The Truth About Sex Scenes

Mining my life for sexual material wasn’t entirely new. I’d written, after all, about my sex life in various publications and even penned an extremely graphic novel chapter about a guy masturbating to a picture of a girl he liked and read it at Rachel Kramer Bussel’s now-defunct reading series, “In The Flesh.”

But that scene was funny more than it was dirty. Besides, it wasn’t about me. Plus I’d abandoned that novel halfway through so it never saw the light of day.

In the books I’d published, I’d somehow avoided sex. My mother even commented at one point that the sex scenes in my books were more coitus interruptus than actual coitus.

But when I was writing my memoir, Falling For Me, I decided it would have sex. Possibly even explicit sex. Had by me. And it just so happened that during that time, I’d met a guy with whom I was having the best sex of my life. He was the first man to ever make me feel, sexually, like he was giving me something rather than taking something away. I felt excited, empowered, and incredibly turned on.

With his permission, I committed what was happening between us to paper.

But, in re-reading it, I realized I hadn’t done the experience justice. So I went, as they say, deeper. The scene got smuttier. And the publication process moved along.

Then, in May, with my book due to come out in October, I suddenly woke up in a panic. I had written in graphic detail about sex in a book that, if I was lucky, would be around for a long time. A book that, if I was lucky, my future child or grandchild would read. A book that my parents and colleagues and people I in no way ever wanted to think about me sexually could read provided they had about 10 bucks. What in God’s name had I been thinking?

I called my editor. We had to, I explained, yank the explicit sex from my book.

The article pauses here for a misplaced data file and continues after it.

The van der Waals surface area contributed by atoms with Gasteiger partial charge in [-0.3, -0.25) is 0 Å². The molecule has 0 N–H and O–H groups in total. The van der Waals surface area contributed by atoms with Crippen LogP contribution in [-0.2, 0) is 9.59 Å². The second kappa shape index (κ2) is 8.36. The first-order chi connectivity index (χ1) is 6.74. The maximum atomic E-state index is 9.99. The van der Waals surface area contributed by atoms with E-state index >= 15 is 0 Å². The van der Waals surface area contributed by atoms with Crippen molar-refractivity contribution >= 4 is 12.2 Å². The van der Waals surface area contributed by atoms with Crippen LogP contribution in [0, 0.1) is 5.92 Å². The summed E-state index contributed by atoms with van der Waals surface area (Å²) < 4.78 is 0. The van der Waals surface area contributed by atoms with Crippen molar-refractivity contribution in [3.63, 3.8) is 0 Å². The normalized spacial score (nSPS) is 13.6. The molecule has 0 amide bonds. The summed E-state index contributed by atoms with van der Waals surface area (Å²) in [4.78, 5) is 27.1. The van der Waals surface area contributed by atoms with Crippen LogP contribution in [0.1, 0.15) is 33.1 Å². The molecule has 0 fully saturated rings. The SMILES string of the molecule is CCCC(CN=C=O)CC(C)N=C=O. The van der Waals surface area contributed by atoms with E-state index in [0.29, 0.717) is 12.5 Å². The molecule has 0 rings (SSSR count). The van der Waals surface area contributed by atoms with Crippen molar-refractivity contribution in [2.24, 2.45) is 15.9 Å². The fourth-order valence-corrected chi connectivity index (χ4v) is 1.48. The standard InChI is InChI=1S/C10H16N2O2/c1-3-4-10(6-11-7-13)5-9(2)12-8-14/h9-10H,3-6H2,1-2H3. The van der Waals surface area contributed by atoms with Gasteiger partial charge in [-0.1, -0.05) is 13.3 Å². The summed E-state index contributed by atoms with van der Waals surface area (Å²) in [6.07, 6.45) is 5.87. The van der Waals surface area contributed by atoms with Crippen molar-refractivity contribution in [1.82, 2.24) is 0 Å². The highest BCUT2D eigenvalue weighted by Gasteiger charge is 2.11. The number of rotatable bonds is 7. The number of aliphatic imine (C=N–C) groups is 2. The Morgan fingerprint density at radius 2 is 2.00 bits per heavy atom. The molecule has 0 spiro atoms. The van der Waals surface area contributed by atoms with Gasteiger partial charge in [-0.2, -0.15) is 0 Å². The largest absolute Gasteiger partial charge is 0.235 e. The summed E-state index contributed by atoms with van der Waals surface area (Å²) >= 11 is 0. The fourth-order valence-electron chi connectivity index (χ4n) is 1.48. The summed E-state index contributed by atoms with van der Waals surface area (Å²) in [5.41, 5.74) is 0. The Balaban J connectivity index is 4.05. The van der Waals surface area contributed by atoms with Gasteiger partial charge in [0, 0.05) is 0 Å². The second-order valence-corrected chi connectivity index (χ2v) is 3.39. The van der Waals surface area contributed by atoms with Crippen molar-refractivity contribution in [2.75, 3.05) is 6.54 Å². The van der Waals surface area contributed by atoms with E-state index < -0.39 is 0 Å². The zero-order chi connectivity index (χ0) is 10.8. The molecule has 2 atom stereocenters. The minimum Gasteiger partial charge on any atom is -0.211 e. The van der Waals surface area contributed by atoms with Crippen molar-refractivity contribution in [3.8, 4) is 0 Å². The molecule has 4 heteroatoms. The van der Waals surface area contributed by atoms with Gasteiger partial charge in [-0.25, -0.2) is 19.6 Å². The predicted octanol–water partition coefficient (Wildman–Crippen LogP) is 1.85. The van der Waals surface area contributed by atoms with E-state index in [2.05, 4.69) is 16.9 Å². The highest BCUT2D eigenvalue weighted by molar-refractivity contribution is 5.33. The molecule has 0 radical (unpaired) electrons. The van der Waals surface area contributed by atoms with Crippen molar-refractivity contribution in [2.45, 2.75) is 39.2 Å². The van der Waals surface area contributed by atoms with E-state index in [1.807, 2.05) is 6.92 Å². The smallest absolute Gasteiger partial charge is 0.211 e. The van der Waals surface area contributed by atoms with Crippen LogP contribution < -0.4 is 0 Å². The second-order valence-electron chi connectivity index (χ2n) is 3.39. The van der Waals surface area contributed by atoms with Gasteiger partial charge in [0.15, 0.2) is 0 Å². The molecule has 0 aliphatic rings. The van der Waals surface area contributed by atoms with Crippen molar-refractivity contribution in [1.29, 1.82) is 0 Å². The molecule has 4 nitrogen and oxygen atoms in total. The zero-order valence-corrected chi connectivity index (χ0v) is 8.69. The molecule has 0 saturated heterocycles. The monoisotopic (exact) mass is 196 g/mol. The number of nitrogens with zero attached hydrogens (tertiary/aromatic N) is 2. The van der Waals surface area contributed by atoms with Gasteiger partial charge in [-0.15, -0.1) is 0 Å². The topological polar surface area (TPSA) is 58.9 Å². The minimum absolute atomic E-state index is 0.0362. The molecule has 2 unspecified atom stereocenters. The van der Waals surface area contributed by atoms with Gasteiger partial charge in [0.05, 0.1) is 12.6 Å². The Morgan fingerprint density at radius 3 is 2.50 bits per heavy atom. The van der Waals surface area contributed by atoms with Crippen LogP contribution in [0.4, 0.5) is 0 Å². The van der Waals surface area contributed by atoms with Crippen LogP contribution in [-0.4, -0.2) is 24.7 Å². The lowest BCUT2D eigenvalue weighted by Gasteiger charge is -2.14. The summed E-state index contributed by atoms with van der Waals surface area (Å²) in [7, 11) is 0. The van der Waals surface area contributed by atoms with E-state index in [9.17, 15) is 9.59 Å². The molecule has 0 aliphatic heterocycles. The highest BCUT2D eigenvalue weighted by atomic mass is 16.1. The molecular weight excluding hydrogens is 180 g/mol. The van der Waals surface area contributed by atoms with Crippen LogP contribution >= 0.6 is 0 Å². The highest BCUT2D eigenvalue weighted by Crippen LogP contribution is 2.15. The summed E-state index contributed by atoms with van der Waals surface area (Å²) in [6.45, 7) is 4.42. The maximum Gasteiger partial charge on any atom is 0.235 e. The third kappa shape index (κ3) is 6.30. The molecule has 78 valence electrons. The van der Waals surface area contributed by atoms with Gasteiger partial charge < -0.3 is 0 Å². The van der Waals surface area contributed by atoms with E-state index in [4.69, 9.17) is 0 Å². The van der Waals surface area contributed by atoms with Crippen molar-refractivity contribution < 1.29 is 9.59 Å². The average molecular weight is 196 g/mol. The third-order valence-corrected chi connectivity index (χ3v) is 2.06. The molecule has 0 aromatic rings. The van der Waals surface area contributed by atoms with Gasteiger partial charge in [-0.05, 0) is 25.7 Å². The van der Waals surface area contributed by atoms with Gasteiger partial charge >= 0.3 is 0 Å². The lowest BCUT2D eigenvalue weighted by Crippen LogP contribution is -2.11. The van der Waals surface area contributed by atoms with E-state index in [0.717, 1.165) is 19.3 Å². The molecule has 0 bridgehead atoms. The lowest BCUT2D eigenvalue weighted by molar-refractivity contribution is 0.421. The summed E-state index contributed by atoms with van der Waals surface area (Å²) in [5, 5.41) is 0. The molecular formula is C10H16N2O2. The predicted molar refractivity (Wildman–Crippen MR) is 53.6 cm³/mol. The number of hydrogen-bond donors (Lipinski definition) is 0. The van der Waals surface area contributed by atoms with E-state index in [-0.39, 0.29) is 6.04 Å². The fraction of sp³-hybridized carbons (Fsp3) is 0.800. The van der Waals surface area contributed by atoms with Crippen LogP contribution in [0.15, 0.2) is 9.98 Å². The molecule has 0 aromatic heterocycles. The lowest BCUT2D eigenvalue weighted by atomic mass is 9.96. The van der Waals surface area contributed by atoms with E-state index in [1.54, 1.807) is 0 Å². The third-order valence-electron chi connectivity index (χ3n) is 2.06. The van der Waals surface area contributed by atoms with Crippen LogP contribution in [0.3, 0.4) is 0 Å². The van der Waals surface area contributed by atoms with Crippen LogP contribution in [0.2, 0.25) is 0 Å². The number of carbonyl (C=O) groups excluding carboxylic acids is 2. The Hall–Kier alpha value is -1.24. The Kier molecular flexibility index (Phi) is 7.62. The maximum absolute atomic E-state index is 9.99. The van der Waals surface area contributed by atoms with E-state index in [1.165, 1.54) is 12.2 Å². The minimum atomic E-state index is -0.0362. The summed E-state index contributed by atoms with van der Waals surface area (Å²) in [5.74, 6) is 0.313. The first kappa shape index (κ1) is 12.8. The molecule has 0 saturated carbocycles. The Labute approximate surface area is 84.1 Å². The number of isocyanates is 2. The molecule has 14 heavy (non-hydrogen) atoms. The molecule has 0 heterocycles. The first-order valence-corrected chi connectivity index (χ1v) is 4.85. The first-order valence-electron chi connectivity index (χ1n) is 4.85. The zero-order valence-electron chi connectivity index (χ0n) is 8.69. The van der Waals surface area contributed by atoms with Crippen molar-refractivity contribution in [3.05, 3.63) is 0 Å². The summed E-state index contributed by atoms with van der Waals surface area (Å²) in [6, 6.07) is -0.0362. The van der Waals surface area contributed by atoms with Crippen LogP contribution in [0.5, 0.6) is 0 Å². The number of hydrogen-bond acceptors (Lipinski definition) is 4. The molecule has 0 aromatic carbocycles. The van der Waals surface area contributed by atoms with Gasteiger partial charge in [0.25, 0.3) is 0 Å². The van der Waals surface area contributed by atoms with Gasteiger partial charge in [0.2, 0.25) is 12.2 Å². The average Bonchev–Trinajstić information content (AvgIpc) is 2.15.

Because she was incredibly respectful and cool, she listened to me. It was possible, she said. But because of the way printing works, she explained, if we took out those pages, each book would have to contain that exact number of blank extra pages at the end.

I weighed this. Who would notice some blank extra pages at the end?

“For what it’s worth,” my editor added in her gentle manner, “I think you should leave it in.” I had a few days to make the decision. So I made the decision the way I’d made other decisions along the way: by not deciding. The deadline slipped by. The scene stayed in.

Most people I know who have read the book—and those I don’t who have written reviews—don’t mention the sex. Bloggers have noted that the book is honest and a few of those have commented on the fact that it’s particularly honest when it comes to the sex but no one has disowned me, been outwardly horrified or even commented on my potential kinkiness.

I tell myself that I made the right choice by writing about—and leaving in—all the sex. I remind myself that author Kathryn Harrison wrote about sex with her dad while Catherine Millet wrote about orgies and gang bangs. Part of me thinks I did it to try to lure in male readers—a poorly conceived plan if ever there was one since it comes so late in the book. Most of me wishes everyone else would calm down about sex and just talk and write about what it’s like.

Mom, it should be noted, was asked to avoid this book altogether. As far as I know, she’s complied. Thankfully. Because my theory is that, no matter what comments she’s made in the past, she’d prefer to read about the interruptus than the coitus.

Anna David is the author of Falling For Me: How I Hung Curtains, Learned to Cook, Traveled to Seville, and Fell in Love